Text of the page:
The primary objectives were to assess the feasibility and toxicities of thalidomide maintenance therapy following autologous peripheral stem cell transplantation and to evaluate the CR rate. The secondary objectives were to evaluate OS and PFS. Overall survival and PFS were calculated from date of transplant. Standard Kaplan–Meier and Cox regression methods were applied for survival analysis, Fisher's exact test was used for evaluating the relationship between categorical variables and logistic regression was used to evaluate the effect of dose on response rate. All statistics were carried out using SAS/STAT and S-Plus software. All significant testings were two-sided.
Complete remission was defined as absence of serum and urinary M component with negative immunofixation that was maintained for a minimum of 6 weeks and bone marrow less than 5% plasma cells using modified EBMT (Blade) criteria.8 Patients who met all other criteria for CR and had only positive immunofixation were considered in near CR. The separation of positive immunofixation group from those in PR was based on the observation that patients may have positive immunofixation intermittently and positive immunofixation does not necessarily lead to recurrence. Partial remission was defined as ⩾50% reduction in serum M protein, ⩾90% reduction in 24 h urinary light chain excretion and ⩾50% reduction in bone marrow plasma cells. Progressive disease was defined as a greater than 25% increase in the level of serum M protein.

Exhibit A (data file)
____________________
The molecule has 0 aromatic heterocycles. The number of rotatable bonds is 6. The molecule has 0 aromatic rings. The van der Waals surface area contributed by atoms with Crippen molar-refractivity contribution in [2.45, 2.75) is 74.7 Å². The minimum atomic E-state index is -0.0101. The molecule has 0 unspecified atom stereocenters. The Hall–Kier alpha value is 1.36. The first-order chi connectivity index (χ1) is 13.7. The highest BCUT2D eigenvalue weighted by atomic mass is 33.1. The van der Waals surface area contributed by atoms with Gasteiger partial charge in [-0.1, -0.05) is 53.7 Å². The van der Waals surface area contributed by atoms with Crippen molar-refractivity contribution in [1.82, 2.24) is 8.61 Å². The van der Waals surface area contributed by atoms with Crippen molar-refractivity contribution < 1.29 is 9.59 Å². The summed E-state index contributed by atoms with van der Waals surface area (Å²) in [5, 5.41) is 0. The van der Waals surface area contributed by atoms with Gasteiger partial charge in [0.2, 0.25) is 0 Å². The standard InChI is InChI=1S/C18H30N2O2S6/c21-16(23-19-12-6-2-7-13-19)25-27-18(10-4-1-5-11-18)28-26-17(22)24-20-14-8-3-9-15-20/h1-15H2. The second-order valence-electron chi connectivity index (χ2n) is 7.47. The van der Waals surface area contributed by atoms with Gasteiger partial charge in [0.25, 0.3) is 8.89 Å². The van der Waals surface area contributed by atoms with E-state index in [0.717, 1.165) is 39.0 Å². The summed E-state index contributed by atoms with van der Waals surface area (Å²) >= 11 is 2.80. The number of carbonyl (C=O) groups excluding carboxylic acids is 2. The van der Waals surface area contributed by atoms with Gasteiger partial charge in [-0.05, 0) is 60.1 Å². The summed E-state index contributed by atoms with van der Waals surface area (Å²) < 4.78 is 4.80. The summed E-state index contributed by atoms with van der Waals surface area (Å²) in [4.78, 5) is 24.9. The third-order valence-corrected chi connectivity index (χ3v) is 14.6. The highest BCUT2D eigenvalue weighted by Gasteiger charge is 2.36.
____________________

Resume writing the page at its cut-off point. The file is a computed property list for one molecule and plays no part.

Thalidomide tolerability and dose
Median follow-up for surviving patients was 27.7 months. One patient did not undergo transplant because of disease progression after priming chemotherapy and subsequently died of progressive myeloma. One patient declined maintenance thalidomide after transplant. One patient received dexamethasone in addition to thalidomide inadvertently, as maintenance treatment. The median tolerated dose of thalidomide was 200 mg a day (range 0–400 mg). The median duration of thalidomide maintenance therapy was 11 months (range 0.5–18 months). Only five patients reached and were maintained at the target dose of 400 mg a day. Eleven patients in the CR group completed 6 months of thalidomide, whereas three in the non-CR group completed 18 months of thalidomide. Twenty-three out of 27 patients required thalidomide dose reduction because of toxicities with a median of two dose reductions (range 1–6); 12 patients stopped and subsequently restarted thalidomide, and five patients discontinued thalidomide permanently because of toxicities. The median tolerated dose in previously thalidomide treated patients was 200 mg, similar to patients who did not receive thalidomide pre-transplant.
There was no treatment-related mortality. Fourteen patients developed peripheral neuropathy (eight patients grade I, four patients grade II and two patients grade III). One patient experienced grade III ataxia, one patient developed grade III dizziness and two patients experienced grade III fatigue. One 65-year-old patient experienced transient aphasia and dyslexia post transplant while on thalidomide. Extensive evaluation including brain computed tomography scan, carotid Doppler study and MR angiogram was non-diagnostic. This patient had mildly elevated cholesterol level. A diagnosis of transient ischemic attack (TIA) was made and thalidomide was discontinued. No patient received prophylaxis for deep vein thrombosis (DVT) while on thalidomide. Three patients had DVT before transplant, and no new case of DVT occurred post transplant. One patient experienced grade III lymphopenia, one patient grade III anemia and one patient developed grade III neutropenia. Ten patients experienced constipation and six patients had skin rash, all of which were grade I or II (Table 2).